Bill Gross of Janus Capital says his next great short trade may be Chinese stocks. With the Shenzhen and Shanghai markets up another 9 percent this week, it's not hard to understand why. But the investment guru might want to consider betting against Hong Kong, too, given that city's continued courting of high-volume traders from mainland China.
Hong Kong's trading tax has generally dissuaded the West's high-frequency trading firms from doing business there. But the city's stock exchange is now explicitly enticing China's hundreds of millions of eager daytraders -- whose frenetic high-volume investing can be just as volatile as that of high-frequency trading technology -- to take advantage of the mainland's new financial link with the city. Years from now, Hong Kong will almost certainly regret extending the invitation.
There are now more stock-trading accounts in mainland China than there are people in Brazil -- more than 200 million, and counting. Surging stocks have become the Communist Party's catch all strategy amid the country's economic downturn, a way to help companies cut debt, boost local-government revenues and accelerate the government's privatization plans.
But it has also instilled a sense of irrational exuberance among Chinese traders who are ignoring China's worsening economic outlook. On Friday, the Shanghai Composite Index climbed above 5,000 for the first time in seven years; Gross has been especially transfixed by the 190 percent jump in Shenzhen stocks in the past 12 months, a rally he calls "almost hyperbolic."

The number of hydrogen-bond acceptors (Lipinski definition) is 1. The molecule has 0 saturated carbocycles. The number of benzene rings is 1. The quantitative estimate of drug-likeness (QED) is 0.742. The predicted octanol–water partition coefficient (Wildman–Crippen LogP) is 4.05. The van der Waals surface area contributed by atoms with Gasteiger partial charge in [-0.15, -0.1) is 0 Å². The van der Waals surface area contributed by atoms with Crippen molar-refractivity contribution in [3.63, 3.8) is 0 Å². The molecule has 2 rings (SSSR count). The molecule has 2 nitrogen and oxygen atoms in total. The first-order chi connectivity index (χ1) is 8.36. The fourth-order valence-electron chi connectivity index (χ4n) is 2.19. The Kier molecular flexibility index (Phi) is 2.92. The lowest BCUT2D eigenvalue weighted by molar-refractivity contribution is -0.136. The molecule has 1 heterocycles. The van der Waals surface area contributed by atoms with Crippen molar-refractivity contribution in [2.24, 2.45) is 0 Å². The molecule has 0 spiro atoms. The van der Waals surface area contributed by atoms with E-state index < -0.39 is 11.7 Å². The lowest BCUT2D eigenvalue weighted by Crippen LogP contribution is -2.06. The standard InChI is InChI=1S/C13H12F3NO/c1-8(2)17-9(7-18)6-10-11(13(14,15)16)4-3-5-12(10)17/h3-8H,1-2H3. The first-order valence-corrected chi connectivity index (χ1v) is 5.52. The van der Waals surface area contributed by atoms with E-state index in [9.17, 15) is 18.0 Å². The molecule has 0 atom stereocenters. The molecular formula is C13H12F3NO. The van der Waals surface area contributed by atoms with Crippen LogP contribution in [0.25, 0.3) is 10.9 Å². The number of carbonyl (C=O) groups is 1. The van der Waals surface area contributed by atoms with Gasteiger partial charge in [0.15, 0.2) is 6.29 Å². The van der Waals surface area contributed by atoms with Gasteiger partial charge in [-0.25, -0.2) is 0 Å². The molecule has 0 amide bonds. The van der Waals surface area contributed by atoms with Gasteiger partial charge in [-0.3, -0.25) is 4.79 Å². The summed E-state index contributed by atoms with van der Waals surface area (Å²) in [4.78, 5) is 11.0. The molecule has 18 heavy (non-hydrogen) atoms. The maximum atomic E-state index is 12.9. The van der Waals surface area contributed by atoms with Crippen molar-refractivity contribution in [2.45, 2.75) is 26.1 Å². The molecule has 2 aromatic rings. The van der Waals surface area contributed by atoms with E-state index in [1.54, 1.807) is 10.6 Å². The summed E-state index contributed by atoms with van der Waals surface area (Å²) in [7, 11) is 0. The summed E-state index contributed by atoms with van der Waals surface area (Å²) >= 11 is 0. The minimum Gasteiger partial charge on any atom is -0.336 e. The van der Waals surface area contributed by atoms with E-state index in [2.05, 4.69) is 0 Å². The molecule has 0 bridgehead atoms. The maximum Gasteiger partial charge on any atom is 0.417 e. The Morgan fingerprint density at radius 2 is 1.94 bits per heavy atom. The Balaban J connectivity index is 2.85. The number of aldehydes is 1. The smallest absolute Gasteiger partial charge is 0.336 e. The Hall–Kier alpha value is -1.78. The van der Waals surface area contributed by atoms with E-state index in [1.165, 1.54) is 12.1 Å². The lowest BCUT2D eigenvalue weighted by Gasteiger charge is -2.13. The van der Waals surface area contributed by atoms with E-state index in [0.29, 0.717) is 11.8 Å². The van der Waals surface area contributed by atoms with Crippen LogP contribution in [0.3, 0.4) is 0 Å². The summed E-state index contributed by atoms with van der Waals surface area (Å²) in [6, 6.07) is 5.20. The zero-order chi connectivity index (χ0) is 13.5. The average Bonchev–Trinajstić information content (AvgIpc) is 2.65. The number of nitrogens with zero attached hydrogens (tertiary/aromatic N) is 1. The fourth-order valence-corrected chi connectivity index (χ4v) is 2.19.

A case in point is China National Nuclear Power, which attracted $273 billion of bids this week for a $2 billion share sale. Meanwhile, shares of the 144 companies that went public this year are up an average 539 percent so far (44 percent increase on the first day of trading). There seems to be little immediate incentive for investors to slow their trading.
Hong Kong, which had previously been separated from China financial free-for-all, is now keen to join the party. So keen, in fact, that it's forgetting the basics that made Hong Kong a model for free-market enthusiasts. The city's low taxes, unfettered capital flows and rule of law routinely earn recognition as the world's freest economy.
In its haste to win more mainland money, though, Hong Kong is now risking its reputation for sound and dispassionate management. Introducing the mainland's high-frequency-trading dynamic could open it to all kinds of dodgy dealings (as Nick Leeson, the rogue trader who brought down a major British bank 20 year ago, warned last month).
In the short term, Hong Kong markets can expect an increase in volatility as hundreds of millions of mainland traders start heading Hong Kong's way. The value of the 10 Hong Kong shares most often traded by mainland investors more than tripled in April, increasing at almost twice the rate as the benchmark Hang Seng Index. It's only a matter of time until that surge, and others like it, reverses itself.
Hong Kong should focus on improving its financial infrastructure. At the very least, it should create a so-called circuit breaker mechanism, which would allow it to temporarily halt trading activity if prices plunge too suddenly. It also should consider halting the use of its stock market link with mainland China until the city's regulators are ready for the oncoming waves of volatility.
It's understandable that Hong Kong sees mainlanders as a ready source of market liquidity. But they shouldn't be surprised if Gross and his peers start seeing Hong Kong's stock market as the next great short trade.
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